SENS: Neither. The Ryder Cup is its own animal with a distinctive sort of pressure. Is Dove Mountain a good predictor of what we can expect in Scotland? I doubt it. Sure. Dubuisson looks great. So does Jordan Spieth. Ditto Harris English, both of whom will likely be on the U.S. squad this year. If the Americans have cause for concern in the Cup, they also have reason for celebration. One weekend in Arizona doesn't change tilt that dynamic one way or the other.

RITTER: Ryder Cup stalwarts Kuchar and Dufner played well, as did bubble players Watson, English and Mahan. I think we can all agree that Spieth is making this team. Rickie Fowler made the biggest statement -- his wins over Poulter and Sergio were extremely impressive, and he just looked mature and in control for most of the week. Also, he's no longer dressing like a crayon, and now more closely resembles a Lithuianian wedding deejay. I'm not completely sure that's a sign of maturity but feel it should be mentioned. He played himself right back into the Ryder Cup discussion. Watson's list of candidates currently looks d-e-e-p.

BAMBERGER: Oh, I don't think what happens in Dove Mountain in February has any bearing at all on what happens in Scotland in September. Although both are Jack Nicklaus courses where you need to drive it in play. So maybe it does.

4. Sergio Garcia was both praised and mocked for offering Rickie Fowler a conceded 18-foot putt on the 7th hole while 2 up in their third-round match. What’s your take?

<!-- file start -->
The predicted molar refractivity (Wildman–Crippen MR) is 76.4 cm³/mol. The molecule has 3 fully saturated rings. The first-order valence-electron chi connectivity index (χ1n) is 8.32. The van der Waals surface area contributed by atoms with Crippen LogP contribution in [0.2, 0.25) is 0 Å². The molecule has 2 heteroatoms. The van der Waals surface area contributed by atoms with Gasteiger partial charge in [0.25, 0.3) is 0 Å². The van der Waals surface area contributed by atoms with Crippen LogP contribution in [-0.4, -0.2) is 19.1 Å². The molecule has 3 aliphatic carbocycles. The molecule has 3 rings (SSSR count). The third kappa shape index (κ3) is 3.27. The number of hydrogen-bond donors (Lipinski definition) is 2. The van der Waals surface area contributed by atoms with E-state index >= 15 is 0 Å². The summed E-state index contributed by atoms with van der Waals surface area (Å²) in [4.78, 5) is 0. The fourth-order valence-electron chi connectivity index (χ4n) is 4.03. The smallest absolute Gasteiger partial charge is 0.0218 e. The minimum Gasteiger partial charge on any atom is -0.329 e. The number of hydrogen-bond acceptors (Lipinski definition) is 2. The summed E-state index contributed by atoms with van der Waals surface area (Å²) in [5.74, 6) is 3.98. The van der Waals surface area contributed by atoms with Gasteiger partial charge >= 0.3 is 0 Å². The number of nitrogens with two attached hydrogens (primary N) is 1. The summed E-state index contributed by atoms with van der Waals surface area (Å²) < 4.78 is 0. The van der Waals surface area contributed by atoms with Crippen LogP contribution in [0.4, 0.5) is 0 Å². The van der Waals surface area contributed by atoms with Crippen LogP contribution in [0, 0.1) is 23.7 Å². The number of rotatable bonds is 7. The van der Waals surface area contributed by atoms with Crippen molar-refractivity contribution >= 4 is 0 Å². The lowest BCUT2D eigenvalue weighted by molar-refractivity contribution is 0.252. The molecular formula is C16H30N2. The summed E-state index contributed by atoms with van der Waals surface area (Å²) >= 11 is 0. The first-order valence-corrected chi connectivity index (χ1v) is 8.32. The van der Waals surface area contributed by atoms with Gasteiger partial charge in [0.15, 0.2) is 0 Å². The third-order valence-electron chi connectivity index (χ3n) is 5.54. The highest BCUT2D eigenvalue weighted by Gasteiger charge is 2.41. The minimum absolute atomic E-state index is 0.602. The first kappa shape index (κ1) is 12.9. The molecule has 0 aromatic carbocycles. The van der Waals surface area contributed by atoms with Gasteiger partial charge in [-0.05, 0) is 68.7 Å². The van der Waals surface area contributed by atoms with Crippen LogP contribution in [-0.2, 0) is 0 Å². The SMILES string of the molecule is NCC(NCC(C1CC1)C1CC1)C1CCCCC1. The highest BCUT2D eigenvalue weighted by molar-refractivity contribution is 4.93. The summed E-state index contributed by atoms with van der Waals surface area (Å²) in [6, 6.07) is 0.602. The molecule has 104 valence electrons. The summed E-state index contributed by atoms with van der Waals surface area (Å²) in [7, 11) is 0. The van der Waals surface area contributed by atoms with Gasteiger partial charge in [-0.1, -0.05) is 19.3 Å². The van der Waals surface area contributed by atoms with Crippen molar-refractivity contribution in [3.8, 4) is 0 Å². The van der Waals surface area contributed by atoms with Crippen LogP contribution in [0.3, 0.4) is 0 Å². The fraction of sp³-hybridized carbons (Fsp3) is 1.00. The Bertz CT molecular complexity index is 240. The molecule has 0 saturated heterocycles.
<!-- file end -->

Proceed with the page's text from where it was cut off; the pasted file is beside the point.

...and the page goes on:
LYNCH: Fowler hadn't made a putt of that length all season. Not one. It was an overly generous gesture by Garcia to concede a putt that was outside the leather of Tim Herron's belt. But I don't think it's necessarily a bad thing that Garcia stands accused of being too gracious, since he has received his share of incoming fire for an absence of that trait over the years.

SHIPNUCK: Classic Sergio: he was trying to be magnanimous, but it came off as smarmy. I guess the bottom line is that his heart was in the right place, so we can tepidly celebrate his sportsmanship.

MORFIT: I like what Sergio did because of the way he explained it later, that golf is supposed to be a gentleman's game, and he felt a ruling had taken too long. If that's really how it all went down, good for him. It's a game.

SENS: Sergio's a sensitive guy. That's good when you're writing sonnets. Not so good when you're trying to close someone out in a cutthroat competition. As Brandel Chamblee pointed out over the weekend, Sergio was showing empathy. Since when has that ever done an athlete any good?

BAMBERGER: I thought Sergio's movie was eccentric but admirable. I think it was sincere. I think he really means it when he says the game has not felt very gentlemanly lately, and I think he's correct. It doesn't matter if Sergio has his own bratty history, I think you have to judge what he's trying to be. I admire what he's trying to do.